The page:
William Littell Everitt

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William Littell Everitt
Born (1900-04-14)April 14, 1900
Baltimore, Maryland
Died September 6, 1986(1986-09-06) (aged 86)
Nationality American
Fields Electrical engineering
Institutions Ohio State University
Alma mater Ohio State University
University of Michigan
Doctoral advisor Frederic Columbus Blake
Doctoral students Karl Spangenberg
Nelson Wax
Notable awards IEEE Medal of Honor (1954)

William Littell Everitt (April 14, 1900 – September 6, 1986) was a noted American electrical engineer, educator, and founding member of the National Academy of Engineering.[1]

Biography[edit]

Everitt was born in Baltimore, Maryland. From 1918-1919 he served in the United States Marine Corps, then joined Cornell University to teach electrical engineering from 1920-1922 when he received its E.E. degree. From 1922-1924 he worked at the North Electric Manufacturing Company of Galion, Ohio, on telephony switchboards, then taught electrical engineering at the University of Michigan where he received his M.A. in 1926. He then joined Ohio State University (OSU) as assistant professor, becoming associate professor (1929) and full professor (1933) when he received that institution's Ph.D. under Frederic Blake. His dissertation was entitled The Calculation and Design of Alternating Current Networks Employing Triodes Operating During a Portion of a Cycle. While at OSU he developed the theory of Class B and Class C electronic amplifiers.

In 1940 Everitt was appointed to the National Defense Research Committee's Communications Section, and in 1942 became director of operations research with the United States Army Signal Corps, for which he received the Exceptionally Meritorious Civilian Award (1946). He was then professor of electrical engineering and head of department at the University of Illinois at Urbana-Champaign (1944–49) and dean (1949–68). The Electrical Engineering Laboratory there bears his name.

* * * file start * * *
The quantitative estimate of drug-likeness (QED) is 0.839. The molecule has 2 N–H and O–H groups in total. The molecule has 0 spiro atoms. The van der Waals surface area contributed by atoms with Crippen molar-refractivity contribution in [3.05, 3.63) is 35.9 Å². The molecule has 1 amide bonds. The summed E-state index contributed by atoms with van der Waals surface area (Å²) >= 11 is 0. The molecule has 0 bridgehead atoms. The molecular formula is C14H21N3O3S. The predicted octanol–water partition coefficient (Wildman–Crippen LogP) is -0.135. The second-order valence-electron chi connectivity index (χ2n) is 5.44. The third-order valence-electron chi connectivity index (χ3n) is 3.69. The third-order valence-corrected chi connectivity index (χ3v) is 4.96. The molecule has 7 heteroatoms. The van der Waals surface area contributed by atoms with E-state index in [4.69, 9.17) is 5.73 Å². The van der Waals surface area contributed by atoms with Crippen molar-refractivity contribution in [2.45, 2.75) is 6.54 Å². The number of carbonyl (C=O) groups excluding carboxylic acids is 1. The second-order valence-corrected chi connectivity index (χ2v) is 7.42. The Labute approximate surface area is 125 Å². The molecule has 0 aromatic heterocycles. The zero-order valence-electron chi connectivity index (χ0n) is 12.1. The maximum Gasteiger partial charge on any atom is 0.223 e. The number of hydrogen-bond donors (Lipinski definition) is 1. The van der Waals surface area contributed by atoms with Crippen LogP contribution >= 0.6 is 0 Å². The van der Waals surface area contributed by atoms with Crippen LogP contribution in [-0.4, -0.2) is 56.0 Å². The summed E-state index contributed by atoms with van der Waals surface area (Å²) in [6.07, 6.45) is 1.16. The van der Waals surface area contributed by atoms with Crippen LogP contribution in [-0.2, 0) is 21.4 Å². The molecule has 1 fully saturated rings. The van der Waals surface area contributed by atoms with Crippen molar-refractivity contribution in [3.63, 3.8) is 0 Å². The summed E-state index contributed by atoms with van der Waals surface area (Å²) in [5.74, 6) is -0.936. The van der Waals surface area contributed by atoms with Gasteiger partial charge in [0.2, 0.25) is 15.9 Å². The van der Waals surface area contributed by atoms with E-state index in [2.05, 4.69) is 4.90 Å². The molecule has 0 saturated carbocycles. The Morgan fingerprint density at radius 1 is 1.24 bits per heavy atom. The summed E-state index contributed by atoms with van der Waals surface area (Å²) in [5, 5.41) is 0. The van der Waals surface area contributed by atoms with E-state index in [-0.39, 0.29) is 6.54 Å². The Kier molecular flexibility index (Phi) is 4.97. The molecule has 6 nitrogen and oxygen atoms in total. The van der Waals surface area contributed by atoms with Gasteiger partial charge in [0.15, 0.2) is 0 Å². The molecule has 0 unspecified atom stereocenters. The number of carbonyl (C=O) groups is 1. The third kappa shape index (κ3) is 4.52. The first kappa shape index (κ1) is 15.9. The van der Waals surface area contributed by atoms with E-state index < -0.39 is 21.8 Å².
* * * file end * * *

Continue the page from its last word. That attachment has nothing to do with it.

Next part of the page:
In his long career, Everitt was a radar pioneer and author of basic texts on radio engineering and communication. He invented automatic telephone equipment, a "time compressor" to accelerate recorded speech, high-power radio amplification, a frequency modulation radio altimeter, and several antenna matching and feeding systems. His textbook Communications Engineering, first published in 1932, was a classic in the field.

Everitt became Institute of Radio Engineers Fellow (1938), President (1945), and received its IEEE Medal of Honor in 1954 "for his distinguished career as author, educator and scientist; for his contributions in establishing electronics and communications as a major branch of electrical engineering; for his unselfish service to his country; for his leadership in the affairs of the Institute of Radio Engineers." He was named to the National Academy of Engineering in 1964. Everitt was also a Fellow of AIEE, and a member of the American Association for the Advancement of Science, the American Society for Engineering Education, the Acoustical Society of America, Eta Kappa Nu, the National Council of Tau Beta Pi, and Sigma Xi, and received 10 honorary doctorate degrees.

Selected works[edit]

  • Communication engineering, 1st ed., New York London, McGraw-Hill, 1932.

Notes[edit]

References[edit]